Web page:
How much time does your kid spend in nature? New research suggests getting outside has some big benefits, especially for children who live in the city. Thestudyfinds city kids who have daily exposure to “green space” like woods, meadows and parks have better cognitive development and a lower risk of emotional and behavioral problems.
Researchers studied more than 35-hundred kids between ages nine and 15 in London over four years to look at the link between natural environments and cognitive development, mental health and overall well-being. They also looked at their exposure to “blue space,” including lakes, rivers and the ocean, calculating their exposure based on how close the kids’ homes and schools are to green and blue spaces. And getting more time in the woodlands was associated with higher scores for cognitive development and a 17% lower risk of emotional and behavioral problems two years later, even after adjusting for variables like age, ethnic background and parents’ occupation.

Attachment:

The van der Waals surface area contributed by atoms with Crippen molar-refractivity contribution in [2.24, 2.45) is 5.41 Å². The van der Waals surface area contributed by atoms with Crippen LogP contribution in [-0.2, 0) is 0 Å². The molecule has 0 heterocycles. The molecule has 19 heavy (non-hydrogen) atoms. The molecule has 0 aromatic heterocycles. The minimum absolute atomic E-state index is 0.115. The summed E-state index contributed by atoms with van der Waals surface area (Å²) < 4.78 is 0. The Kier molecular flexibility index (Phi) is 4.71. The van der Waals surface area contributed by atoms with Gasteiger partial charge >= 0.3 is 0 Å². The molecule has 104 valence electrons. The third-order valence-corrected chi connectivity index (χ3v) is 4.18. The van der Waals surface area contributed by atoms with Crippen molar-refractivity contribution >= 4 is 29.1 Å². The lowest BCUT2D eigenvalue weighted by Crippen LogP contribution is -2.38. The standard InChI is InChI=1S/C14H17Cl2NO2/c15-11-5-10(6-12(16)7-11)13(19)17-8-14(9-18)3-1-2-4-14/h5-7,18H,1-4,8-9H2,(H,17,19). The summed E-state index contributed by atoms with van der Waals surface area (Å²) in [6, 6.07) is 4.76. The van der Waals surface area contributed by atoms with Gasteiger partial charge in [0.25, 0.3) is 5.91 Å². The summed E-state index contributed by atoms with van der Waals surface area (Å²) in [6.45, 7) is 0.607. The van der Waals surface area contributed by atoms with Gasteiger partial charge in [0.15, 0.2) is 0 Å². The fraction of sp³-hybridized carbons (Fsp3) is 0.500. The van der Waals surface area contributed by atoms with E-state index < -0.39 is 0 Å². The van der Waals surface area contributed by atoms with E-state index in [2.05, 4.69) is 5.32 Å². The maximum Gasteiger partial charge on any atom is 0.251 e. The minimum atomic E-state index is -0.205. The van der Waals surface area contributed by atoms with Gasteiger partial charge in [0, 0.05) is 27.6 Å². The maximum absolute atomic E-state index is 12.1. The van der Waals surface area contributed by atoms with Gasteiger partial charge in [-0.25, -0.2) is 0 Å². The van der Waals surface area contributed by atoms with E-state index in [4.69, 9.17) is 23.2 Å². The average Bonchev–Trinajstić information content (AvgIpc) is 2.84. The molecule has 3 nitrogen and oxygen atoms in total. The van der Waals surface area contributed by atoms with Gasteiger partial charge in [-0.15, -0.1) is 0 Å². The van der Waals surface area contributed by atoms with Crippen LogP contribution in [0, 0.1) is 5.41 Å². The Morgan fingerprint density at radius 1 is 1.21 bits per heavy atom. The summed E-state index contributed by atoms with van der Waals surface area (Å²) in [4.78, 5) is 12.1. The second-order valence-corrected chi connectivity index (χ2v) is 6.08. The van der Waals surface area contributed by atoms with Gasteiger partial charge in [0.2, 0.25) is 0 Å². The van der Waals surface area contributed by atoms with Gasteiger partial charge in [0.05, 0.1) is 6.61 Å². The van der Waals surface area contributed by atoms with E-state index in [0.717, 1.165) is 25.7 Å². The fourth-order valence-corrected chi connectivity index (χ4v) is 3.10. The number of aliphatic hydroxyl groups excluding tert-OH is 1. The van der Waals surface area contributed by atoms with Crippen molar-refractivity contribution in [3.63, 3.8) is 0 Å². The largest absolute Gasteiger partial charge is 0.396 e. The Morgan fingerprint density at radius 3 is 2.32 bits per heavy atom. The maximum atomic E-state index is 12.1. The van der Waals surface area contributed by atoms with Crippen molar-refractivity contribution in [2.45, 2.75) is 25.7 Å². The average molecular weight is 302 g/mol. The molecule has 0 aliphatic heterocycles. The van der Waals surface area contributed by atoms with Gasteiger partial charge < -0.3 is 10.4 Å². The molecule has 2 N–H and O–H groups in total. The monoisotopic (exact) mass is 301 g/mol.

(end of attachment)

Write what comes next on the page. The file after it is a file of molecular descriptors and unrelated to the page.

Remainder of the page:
But the same link wasn’t seen with the exposure to blue space and there were limitations to the study, including that researchers assumed that living or going to school near natural environments meant more exposure to them, which isn't always the case. And while study authors established a link between woodlands and better cognitive development and mental health, what they don’t know is why nature exposure brings these benefits.